Featured Artist: Steven Tutino


In The Storm of Roses

oil on canvas, 16″ x 20″ title taken by a poem of the same name by the post-war Austrian poet, Ingeborg Bachmann (Wherever we turn in the storm of roses / the night is lit up by thorns…”)

Sunday Afternoon

oil on canvas, 16″ x 20″

Transcendence

oil on canvas, 16″ x 20″

Fragments

oil on canvas, 18″ x 24″

Reflections During an Afternoon of Loneliness

watercolor on paper, 9″ x 12″

Steven Tutino is a writer, poet, painter and personal trainer. He is currently a graduate student at Concordia University in the process of completing an M.A. in Theological Studies. He also works with with students with disabilities at the university, taking notes for them in classes ranging from a wide array of subjects. His poetry has appeared in Concordia University’s Journal of Interdisciplinary Studies in SexualityThe Paragon JournalHalcyon DaysPerspectives Magazine and Founder’s Favourites. His artwork has appeared in The Paragon JournalThe Minetta ReviewTreeHouse Arts and Montréal Writes and is set to appear in After Happy Hour ReviewApricity MagazineApricity Press and Bishop StreetA Theology Journal for Graduate Students. Steven currently resides in Montréal, Quebec. 

Artist Statement #1 – Fragments, Transcendence, In the Storm of Roses

I was born for art, to do art, be art, practice art, become art. I can’t describe it but the experience of painting is an incredible, almost ethereal and out of body experience; it’s like my soul grows wings and I could feel my mind going higher, transcending this dimension. I find myself absolutely fulfilled while painting and having completed a painting – well, after completing a painting, I become an artist in rest. There is this need to express myself, something inside me demands expression and once I’ve expressed myself, only then do I feel ‘normal,’ and at ease with myself and at peace with the world. Art is the expression of the human desire to make meaning and value. Art is, according to the 20th century philosopher and theologian Bernard Lonergan, a testament to the freedom of human consciousness. Painting is my way of making sense of the inchoate chaos and anxiety of living, that which cannot be captured into words because it reaches down beneath the level of language and into the level of body and spirit – when I paint, the entirety of my being, mind, body and spirit, are aimed at willing the one thing Kierkegaard spoke of – “purity of heart is to will one thing.” Art is my antidote to chaos.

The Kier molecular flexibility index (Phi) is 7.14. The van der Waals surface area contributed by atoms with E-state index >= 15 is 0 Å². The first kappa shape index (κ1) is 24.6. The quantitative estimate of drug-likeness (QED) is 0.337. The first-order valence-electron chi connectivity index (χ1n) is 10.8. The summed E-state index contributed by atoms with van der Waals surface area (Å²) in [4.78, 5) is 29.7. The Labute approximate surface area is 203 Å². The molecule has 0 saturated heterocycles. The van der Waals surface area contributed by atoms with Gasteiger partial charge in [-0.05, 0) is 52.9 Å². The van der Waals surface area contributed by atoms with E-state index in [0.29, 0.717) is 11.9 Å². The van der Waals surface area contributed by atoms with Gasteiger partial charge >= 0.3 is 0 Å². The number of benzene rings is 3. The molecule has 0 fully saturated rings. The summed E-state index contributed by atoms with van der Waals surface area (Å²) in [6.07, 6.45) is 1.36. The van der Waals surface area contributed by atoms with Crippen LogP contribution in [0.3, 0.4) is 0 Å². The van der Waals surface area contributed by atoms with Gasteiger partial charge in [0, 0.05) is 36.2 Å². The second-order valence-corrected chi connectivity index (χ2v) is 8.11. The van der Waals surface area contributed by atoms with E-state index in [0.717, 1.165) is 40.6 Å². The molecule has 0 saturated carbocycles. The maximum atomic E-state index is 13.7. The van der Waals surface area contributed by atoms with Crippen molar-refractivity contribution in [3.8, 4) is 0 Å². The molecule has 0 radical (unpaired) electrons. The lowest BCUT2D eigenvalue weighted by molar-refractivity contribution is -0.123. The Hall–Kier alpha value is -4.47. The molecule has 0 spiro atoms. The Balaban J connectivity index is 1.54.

Life is a miracle, this life I’m living is a miracle and the experience of art is mysterious and revelatory of being-itself. My approach to art is reverential, spiritual and theological. Art is the expression of this transcendent capacity and of transcendence itself, art is the expression of the inherent potentialities within myself and humanity. Life is a beautiful, mysterious thing and art is the expression of that miracle. Art is the expression of what’s inside, what cannot be numbered and contained and defined – art captures the metaphysical process of coming-into-being and being-fully-alive and aching and hungering for more of life, more of such intense life. In art, both spirit and matter, immanence and transcendence coalesce and interpenetrate – the divine encompasses and is manifested in the art object, while the art object points beyond itself to the divine, to transcendence, all the while being born out of the human desire for transcendence. It is sacred, sacramental; the materiality of the art object is the very medium of salvation and God’s self-disclosure. There is a dynamic interplay between spirit and matter both working together side by side, in respect for the other, for love of the other.

Artist Statement #2 – Sunday Afternoon, Reflections During an Afternoon of Loneliness

These two artworks were created when I was a child, while I was being taught the basics about realism in oil painting and watercolor at a private art school my mother enrolled me in. She recognized I had talent and ability, but most importantly, an inclination to create as though it was second-nature to me. These pieces are not reflective of the artist I am today, but rather of that process of coming into myself and discovering myself as an artist and continually evolving as an artist. These pieces are therefore nostalgic; they bring me back to a time when I was a little boy and would find myself drawing at the kitchen table at early morning while my parents were both still asleep, to a time when my grandparents would drive me to my art classes every Friday evening after school and where my mother would pick me up at night after she had finished work. It was a much purer time, an age of innocence that is now irretrievably lost – we were all much younger and everything seemed careless, where the imagination, unconstrained, roamed free. Re-visiting these paintings makes me realize that deep down, there is a part of us which may long to return to childhood and all of the innocence and careless freedom attached to childhood, sort of like Rousseau and Woodsworth’s call for a return to Nature, even though in this highly mechanized world, we wish their Nature was the Nature we once experienced and now long to return to.

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